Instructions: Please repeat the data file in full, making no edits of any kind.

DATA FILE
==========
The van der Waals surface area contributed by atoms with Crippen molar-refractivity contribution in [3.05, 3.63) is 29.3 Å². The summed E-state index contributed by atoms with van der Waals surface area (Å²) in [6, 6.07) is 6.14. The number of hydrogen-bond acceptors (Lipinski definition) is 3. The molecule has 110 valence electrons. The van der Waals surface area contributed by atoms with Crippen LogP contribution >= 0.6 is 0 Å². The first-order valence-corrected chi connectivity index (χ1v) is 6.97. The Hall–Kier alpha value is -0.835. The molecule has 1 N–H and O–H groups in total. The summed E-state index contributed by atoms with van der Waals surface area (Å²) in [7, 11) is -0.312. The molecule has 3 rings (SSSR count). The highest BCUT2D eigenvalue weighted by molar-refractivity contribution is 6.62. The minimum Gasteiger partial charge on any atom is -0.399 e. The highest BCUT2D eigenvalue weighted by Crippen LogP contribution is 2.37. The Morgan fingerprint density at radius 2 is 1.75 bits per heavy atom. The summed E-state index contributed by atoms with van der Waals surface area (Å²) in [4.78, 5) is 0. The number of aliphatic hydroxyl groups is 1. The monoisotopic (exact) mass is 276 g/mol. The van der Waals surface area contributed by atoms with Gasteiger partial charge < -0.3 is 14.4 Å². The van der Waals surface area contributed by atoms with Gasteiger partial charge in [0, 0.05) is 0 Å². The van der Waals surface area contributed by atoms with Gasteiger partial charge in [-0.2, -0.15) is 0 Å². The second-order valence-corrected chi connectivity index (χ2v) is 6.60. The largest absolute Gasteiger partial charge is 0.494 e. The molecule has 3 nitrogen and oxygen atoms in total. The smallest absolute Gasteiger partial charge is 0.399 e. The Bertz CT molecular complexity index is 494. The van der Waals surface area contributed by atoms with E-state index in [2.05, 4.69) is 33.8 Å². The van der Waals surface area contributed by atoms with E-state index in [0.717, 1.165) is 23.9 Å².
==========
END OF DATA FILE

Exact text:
The van der Waals surface area contributed by atoms with Crippen molar-refractivity contribution in [3.05, 3.63) is 29.3 Å². The summed E-state index contributed by atoms with van der Waals surface area (Å²) in [6, 6.07) is 6.14. The number of hydrogen-bond acceptors (Lipinski definition) is 3. The molecule has 110 valence electrons. The van der Waals surface area contributed by atoms with Crippen LogP contribution >= 0.6 is 0 Å². The first-order valence-corrected chi connectivity index (χ1v) is 6.97. The Hall–Kier alpha value is -0.835. The molecule has 1 N–H and O–H groups in total. The summed E-state index contributed by atoms with van der Waals surface area (Å²) in [7, 11) is -0.312. The molecule has 3 rings (SSSR count). The highest BCUT2D eigenvalue weighted by molar-refractivity contribution is 6.62. The minimum Gasteiger partial charge on any atom is -0.399 e. The highest BCUT2D eigenvalue weighted by Crippen LogP contribution is 2.37. The Morgan fingerprint density at radius 2 is 1.75 bits per heavy atom. The summed E-state index contributed by atoms with van der Waals surface area (Å²) in [4.78, 5) is 0. The number of aliphatic hydroxyl groups is 1. The monoisotopic (exact) mass is 276 g/mol. The van der Waals surface area contributed by atoms with Gasteiger partial charge < -0.3 is 14.4 Å². The van der Waals surface area contributed by atoms with Gasteiger partial charge in [0, 0.05) is 0 Å². The van der Waals surface area contributed by atoms with Gasteiger partial charge in [-0.2, -0.15) is 0 Å². The second-order valence-corrected chi connectivity index (χ2v) is 6.60. The largest absolute Gasteiger partial charge is 0.494 e. The molecule has 3 nitrogen and oxygen atoms in total. The smallest absolute Gasteiger partial charge is 0.399 e. The Bertz CT molecular complexity index is 494. The van der Waals surface area contributed by atoms with E-state index in [2.05, 4.69) is 33.8 Å². The van der Waals surface area contributed by atoms with E-state index in [0.717, 1.165) is 23.9 Å².